Snowden may have blown the whistle on the U.S. government for blanket, indiscriminate spying on Americans, but he also went further than that, which is why he is now the darling of so many on the Left. Snowden has reportedly provided secret documents to foreign sources revealing U.S. spying operations on European Union officials and hacking operations against Chinese networks. He’s been working in conjunction with Julian Assange of Wikileaks – no friend of the U.S. Anyone who believes that international intrigue exists and that other countries sometimes undermine the interests of the U.S. in order to advance their own interests should understand that Snowden is potentially playing a dangerous and/or destructive game by presuming to decide – on behalf of all of us – what information we are entitled to keep secret as a nation. As a citizen, I didn’t give my okay to be spied on, but I also did not transfer my right to Edward Snowden to judge what information we, as a nation, should hold secret.

    I don’t understand why Snowden couldn’t have restricted his whistle-blowing to just those gov’t activities that encroach on the rights of U.S. citizens, and so I don’t trust him. I find it very strange that he claims to be so outraged by Big Brother tactics in the U.S., which is a very valid criticism, but then he seeks asylum in China and Russia, of all places. Why is he not offended by the Big Brother tactics those nations are famous for? To me it’s a bit like a football player who knows his coach is spying on the other team, so he hands the team’s entire playbook over to the media. He’s throwing the whole team and it’s ownership under the bus in order to expose the coach.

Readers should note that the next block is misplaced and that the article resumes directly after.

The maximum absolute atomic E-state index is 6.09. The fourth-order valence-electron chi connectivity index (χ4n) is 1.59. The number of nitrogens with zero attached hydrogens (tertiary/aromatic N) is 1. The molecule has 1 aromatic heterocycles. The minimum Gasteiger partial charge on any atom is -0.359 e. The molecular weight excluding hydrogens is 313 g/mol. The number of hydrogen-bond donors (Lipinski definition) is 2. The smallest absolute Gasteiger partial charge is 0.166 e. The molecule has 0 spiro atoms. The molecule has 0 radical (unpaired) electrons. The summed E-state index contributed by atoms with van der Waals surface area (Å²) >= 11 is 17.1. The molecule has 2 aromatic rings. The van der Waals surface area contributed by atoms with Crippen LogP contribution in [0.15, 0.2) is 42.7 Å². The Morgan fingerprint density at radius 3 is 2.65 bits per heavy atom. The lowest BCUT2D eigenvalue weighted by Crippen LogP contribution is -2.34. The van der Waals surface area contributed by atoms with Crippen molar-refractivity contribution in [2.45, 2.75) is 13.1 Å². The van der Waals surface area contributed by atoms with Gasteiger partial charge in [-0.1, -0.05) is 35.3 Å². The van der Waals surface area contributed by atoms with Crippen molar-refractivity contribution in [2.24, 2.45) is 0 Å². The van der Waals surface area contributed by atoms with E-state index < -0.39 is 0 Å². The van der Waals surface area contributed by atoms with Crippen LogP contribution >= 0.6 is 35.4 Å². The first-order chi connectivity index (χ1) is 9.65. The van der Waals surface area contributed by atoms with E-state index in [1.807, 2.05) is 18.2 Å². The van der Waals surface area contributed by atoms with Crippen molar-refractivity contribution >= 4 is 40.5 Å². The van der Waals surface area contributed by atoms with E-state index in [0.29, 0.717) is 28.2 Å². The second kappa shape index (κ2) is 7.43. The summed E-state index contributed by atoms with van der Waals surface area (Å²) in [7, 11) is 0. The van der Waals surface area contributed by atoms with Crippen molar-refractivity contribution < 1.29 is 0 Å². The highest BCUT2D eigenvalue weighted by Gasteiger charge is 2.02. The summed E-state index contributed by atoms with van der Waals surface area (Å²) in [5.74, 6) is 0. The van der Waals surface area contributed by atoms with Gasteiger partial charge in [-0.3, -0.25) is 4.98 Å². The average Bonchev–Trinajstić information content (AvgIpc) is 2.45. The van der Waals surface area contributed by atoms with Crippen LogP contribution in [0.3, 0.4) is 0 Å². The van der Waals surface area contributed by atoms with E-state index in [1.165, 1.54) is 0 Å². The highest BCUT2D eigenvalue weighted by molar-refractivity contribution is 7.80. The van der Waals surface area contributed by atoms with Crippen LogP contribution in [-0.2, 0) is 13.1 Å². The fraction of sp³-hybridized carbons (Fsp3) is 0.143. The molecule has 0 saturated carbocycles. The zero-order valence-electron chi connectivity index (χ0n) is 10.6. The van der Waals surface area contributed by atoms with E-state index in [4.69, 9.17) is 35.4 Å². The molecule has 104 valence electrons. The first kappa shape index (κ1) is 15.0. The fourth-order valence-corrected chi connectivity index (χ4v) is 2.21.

• BrianR says:

      I haven’t read anything about Snowden taking actions other than revealing the scope of the NSA program. I don’t know anything about him working with Assange. And frankly, at this juncture, I’m not sure I’d put much credence in ANYTHING the government claims in their efforts to discredit him. The government doesn’t have much credibility with me anymore.

      As to where he went to find asylum: if you’ll remember, he tried to go to several other countries first. Many countries have extradition treaties with us, so they’re immediately ruled out. Several others simply refused entry to him. He didn’t have many other options… if any.

      “As a citizen, I didn’t give my okay to be spied on, but I also did not transfer my right to Edward Snowden to judge what information we, as a nation, should hold secret.”

      Yes… and so? What’s your alternative solution, then?

      As I wrote, we certainly should have had a public debate on this stuff before it became active. Our public officials should have been doing something about it. Neither of those things happened. So then what?

      • CW says:

        “The latest revelations attributed to Mr. Snowden were reported by the German outlet Der Spiegel, which claims leaked documents show the U.S. spied on European Union officials in Washington, New York and Brussels. Reaction was swift from European allies, who said the allegations could scuttle ongoing negotiations on a proposed major trans-Atlantic trade treaty…….Mr. Assange acknowledged Sunday that WikiLeaks, which gained notoriety after revealing highly classified documents, private State Department cables and other information, is in touch with Mr. Snowden and working to ensure the secret material in his possession eventually comes to light.”

        Read more:

        “Today we get the news that NSA leaker Edward Snowden has shown top secret US documents to a pro-Beijing Hong Kong newspaper, revealing that the US has been hacking Chinese networks for at least four years.”

        My solution to the Snowden dilemma is that he could have revealed what he knew about the government’s mass data collection on U.S. citizens in general terms, without leaking specific documents or information about intelligence gathering on outside entities. He could have done that secretly, had he wanted to.